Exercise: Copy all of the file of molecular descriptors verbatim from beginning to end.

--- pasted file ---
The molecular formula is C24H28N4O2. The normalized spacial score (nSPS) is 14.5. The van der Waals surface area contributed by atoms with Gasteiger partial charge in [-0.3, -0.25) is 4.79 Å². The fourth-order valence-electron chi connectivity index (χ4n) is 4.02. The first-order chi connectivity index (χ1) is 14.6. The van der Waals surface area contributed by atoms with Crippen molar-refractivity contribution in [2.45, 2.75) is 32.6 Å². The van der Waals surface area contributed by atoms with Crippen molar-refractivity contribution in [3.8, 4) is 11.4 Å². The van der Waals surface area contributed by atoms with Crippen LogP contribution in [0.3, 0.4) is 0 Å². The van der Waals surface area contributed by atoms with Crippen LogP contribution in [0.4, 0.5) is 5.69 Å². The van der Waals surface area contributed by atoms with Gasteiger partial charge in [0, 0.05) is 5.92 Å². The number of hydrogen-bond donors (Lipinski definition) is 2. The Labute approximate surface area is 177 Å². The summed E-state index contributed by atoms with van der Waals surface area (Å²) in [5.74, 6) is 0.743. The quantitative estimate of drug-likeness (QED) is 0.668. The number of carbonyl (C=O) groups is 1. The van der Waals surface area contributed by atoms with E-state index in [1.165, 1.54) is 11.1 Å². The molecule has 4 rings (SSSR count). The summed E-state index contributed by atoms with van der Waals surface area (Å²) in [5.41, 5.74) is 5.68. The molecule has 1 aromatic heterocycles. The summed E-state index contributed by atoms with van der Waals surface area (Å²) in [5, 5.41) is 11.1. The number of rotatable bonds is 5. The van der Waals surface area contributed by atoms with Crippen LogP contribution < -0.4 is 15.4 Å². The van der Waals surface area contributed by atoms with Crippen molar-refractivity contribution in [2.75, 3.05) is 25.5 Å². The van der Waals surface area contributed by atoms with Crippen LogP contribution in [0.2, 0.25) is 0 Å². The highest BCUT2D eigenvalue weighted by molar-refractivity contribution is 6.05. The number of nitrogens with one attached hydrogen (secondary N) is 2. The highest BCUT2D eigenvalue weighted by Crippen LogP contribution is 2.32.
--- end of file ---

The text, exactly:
The molecular formula is C24H28N4O2. The normalized spacial score (nSPS) is 14.5. The van der Waals surface area contributed by atoms with Gasteiger partial charge in [-0.3, -0.25) is 4.79 Å². The fourth-order valence-electron chi connectivity index (χ4n) is 4.02. The first-order chi connectivity index (χ1) is 14.6. The van der Waals surface area contributed by atoms with Crippen molar-refractivity contribution in [2.45, 2.75) is 32.6 Å². The van der Waals surface area contributed by atoms with Crippen molar-refractivity contribution in [3.8, 4) is 11.4 Å². The van der Waals surface area contributed by atoms with Crippen LogP contribution in [0.3, 0.4) is 0 Å². The van der Waals surface area contributed by atoms with Crippen LogP contribution in [0.4, 0.5) is 5.69 Å². The van der Waals surface area contributed by atoms with Gasteiger partial charge in [0, 0.05) is 5.92 Å². The number of hydrogen-bond donors (Lipinski definition) is 2. The Labute approximate surface area is 177 Å². The summed E-state index contributed by atoms with van der Waals surface area (Å²) in [5.74, 6) is 0.743. The quantitative estimate of drug-likeness (QED) is 0.668. The number of carbonyl (C=O) groups is 1. The van der Waals surface area contributed by atoms with E-state index in [1.165, 1.54) is 11.1 Å². The molecule has 4 rings (SSSR count). The summed E-state index contributed by atoms with van der Waals surface area (Å²) in [5.41, 5.74) is 5.68. The molecule has 1 aromatic heterocycles. The summed E-state index contributed by atoms with van der Waals surface area (Å²) in [5, 5.41) is 11.1. The number of rotatable bonds is 5. The van der Waals surface area contributed by atoms with Crippen LogP contribution < -0.4 is 15.4 Å². The van der Waals surface area contributed by atoms with Crippen molar-refractivity contribution in [2.75, 3.05) is 25.5 Å². The van der Waals surface area contributed by atoms with Crippen LogP contribution in [0.2, 0.25) is 0 Å². The highest BCUT2D eigenvalue weighted by molar-refractivity contribution is 6.05. The number of nitrogens with one attached hydrogen (secondary N) is 2. The highest BCUT2D eigenvalue weighted by Crippen LogP contribution is 2.32.